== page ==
Tuesday, June 11, 2013

Life Lessons from Byron Wien

If you want to get ahead on your job, famed stock market strategist Byron Wien has some advice for you. Actually, his advice applies well to other areas of your life, too.

The Vice-Chairman of the Blackstone Group, formerly of Morgan Stanley and Pequot Capitol, Wien is best known to the public for his New Years’ predictions. I have had occasion to link to them on the blog.

Now, he is offering twenty life lessons. They are very good, indeed.

Herewith my versions of a few of them, with my notes:

1. Take risks. Wien suggests that you look for a big idea and then put yourself at risk implementing it. He himself took a giant risk by publishing his New Years’ surprises. He could have looked ridiculous; he could have been wrong.

Yet, success does not come to those who are constantly playing it safe. Life contains inevitable risks: embrace them.

Wien’s gamble worked out because we all spend a considerable amount of time projecting possible futures. We may not like to think of ourselves as crystal-ball-gazing prophets, but we all do it anyway. And we are right to do so. How can you plan for the future when you keep looking at the past?

2. Cultivate good relationships with people. Wien suggests that when you meet someone new, you should treat that person as a potential friend. Extend a hand of friendship and offer your trust.

Most of the time, it will work in your favor. At the least, you will develop your capacity for benevolence and generosity.

On those rare occasions when the person proves unworthy of your friendship, the fault will not lie with you.

Wien adds that you should cultivate relationships by sending off notes to people about topics of interest to them. It shows that you are thinking of them and respect their interests.

Of course, you already know that you should always say thank you. When someone does you a kind deed, Wien suggests that you send a hand-written note. It's more memorable than email.

Befriend those whose areas of interest and expertise have little to do with yours. Opening your mind to a new way of thinking is better than falling into a rut.

3. Read constantly. Surely, Wien is correct to emphasize this point. Many people know it, but few really do it. People who read more possess more information, know more about themselves and others and are better placed to make better decisions. 

It's better to live in the world than in your mind. 

You collect more information in a shorter period of time reading a newspaper or a book than you do watching television or listening to the radio.

Become a compulsive reader. Read widely and broadly. Begin with writers who can provide you with accurate information. Next, read commentaries and interpretations offered from different perspectives. Even if you do not agree, you will improve your thought by having your own ideas challenged.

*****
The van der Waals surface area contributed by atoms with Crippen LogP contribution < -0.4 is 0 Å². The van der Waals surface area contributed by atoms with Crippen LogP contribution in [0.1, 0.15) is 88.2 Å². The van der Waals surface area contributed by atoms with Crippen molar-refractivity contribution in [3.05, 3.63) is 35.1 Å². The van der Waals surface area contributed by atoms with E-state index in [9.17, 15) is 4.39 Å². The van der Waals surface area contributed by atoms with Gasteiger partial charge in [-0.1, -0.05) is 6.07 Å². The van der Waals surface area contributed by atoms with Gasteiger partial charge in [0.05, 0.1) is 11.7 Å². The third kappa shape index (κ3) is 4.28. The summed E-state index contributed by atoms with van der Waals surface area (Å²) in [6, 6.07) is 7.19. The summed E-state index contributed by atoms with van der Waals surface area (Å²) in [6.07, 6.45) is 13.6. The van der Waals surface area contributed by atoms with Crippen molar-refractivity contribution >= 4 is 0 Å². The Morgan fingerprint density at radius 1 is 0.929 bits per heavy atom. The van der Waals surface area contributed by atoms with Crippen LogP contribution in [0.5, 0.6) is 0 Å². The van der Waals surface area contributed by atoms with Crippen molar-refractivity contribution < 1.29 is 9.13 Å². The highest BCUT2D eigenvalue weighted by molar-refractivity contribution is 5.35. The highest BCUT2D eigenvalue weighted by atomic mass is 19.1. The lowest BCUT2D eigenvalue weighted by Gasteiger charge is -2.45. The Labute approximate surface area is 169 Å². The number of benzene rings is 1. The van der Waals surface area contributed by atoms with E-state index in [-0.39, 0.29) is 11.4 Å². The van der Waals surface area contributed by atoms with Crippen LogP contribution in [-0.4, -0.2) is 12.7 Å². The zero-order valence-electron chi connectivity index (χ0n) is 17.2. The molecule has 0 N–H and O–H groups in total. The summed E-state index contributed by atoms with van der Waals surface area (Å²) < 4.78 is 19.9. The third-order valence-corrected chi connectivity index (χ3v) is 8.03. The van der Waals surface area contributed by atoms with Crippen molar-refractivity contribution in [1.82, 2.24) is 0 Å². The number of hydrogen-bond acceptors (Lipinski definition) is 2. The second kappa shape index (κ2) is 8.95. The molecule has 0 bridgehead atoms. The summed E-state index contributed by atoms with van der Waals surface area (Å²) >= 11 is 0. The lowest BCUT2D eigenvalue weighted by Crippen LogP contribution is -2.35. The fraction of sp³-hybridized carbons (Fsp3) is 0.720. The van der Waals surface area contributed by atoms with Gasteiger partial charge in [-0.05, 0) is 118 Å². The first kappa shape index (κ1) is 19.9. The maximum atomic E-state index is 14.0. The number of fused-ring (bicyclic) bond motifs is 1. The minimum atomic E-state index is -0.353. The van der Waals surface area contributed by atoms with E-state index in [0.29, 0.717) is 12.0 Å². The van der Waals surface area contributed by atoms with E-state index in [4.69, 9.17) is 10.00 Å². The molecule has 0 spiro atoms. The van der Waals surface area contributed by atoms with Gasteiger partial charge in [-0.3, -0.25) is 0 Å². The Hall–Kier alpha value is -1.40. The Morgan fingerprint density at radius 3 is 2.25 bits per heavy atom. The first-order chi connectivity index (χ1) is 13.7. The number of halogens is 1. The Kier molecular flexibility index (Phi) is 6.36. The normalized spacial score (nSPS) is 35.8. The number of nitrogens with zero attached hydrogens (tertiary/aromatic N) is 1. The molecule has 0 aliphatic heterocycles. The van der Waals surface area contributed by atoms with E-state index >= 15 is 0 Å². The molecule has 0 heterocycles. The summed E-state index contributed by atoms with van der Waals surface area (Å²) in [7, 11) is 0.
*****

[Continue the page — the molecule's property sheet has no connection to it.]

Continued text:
And, make it a point to read people who write well. Don’t waste your time on people who don’t know how to write.

Wien doesn’t say so, but I will add: take notes, write things down. If you want to absorb what you have been reading, you should write down the facts and ideas that interest you and then add a few of your own.

Reading compulsively and writing notes will educate you far more than you can imagine.

Again, make both into daily habits.

4. Don’t brag. Your achievements should speak for themselves. If you have to tell people how great you are, you are showing them that you are young and insecure. If you are young and insecure, don’t advertise the fact. Pretend that you are old and confident.

That being said, never rest on your laurels. If you do, you will have nowhere to go but down. 

5. Good work is hard. When it comes to work, Wien says, the hard way is the right way. If your job feels like a breeze you are doing it wrong. The point is well worth underscoring: getting things right requires real effort. It is not a fun experience. It is often unpleasant. That’s why they call it work.

People who do their job effortlessly are usually taking short cuts and are handing in substandard work.

Don't let that person be you.

1 comment:

Anonymous said...

I've tried. I'm no Saint or Sage, but think I've been a good man w/flaws (which gnaw at my conscience, decades later). But I think it goes Beyond Free Will. In most cases, I could do no other. Even when it hurt like hell.

A 53 y/o friend is a semi-skilled manual laborer. His hands are palsied, knees shot, he's in continuous pain. I passed a Roofing truck on this muggy day. Roofers' work is brutal, lives truncated.

Like Mr. Wein (I suspect), I've been fortunate to earn my living in chairs, reading and writing. I've have the luxury of examining my Soul. I'm reminded of "Gunga Din". -- Rich Lara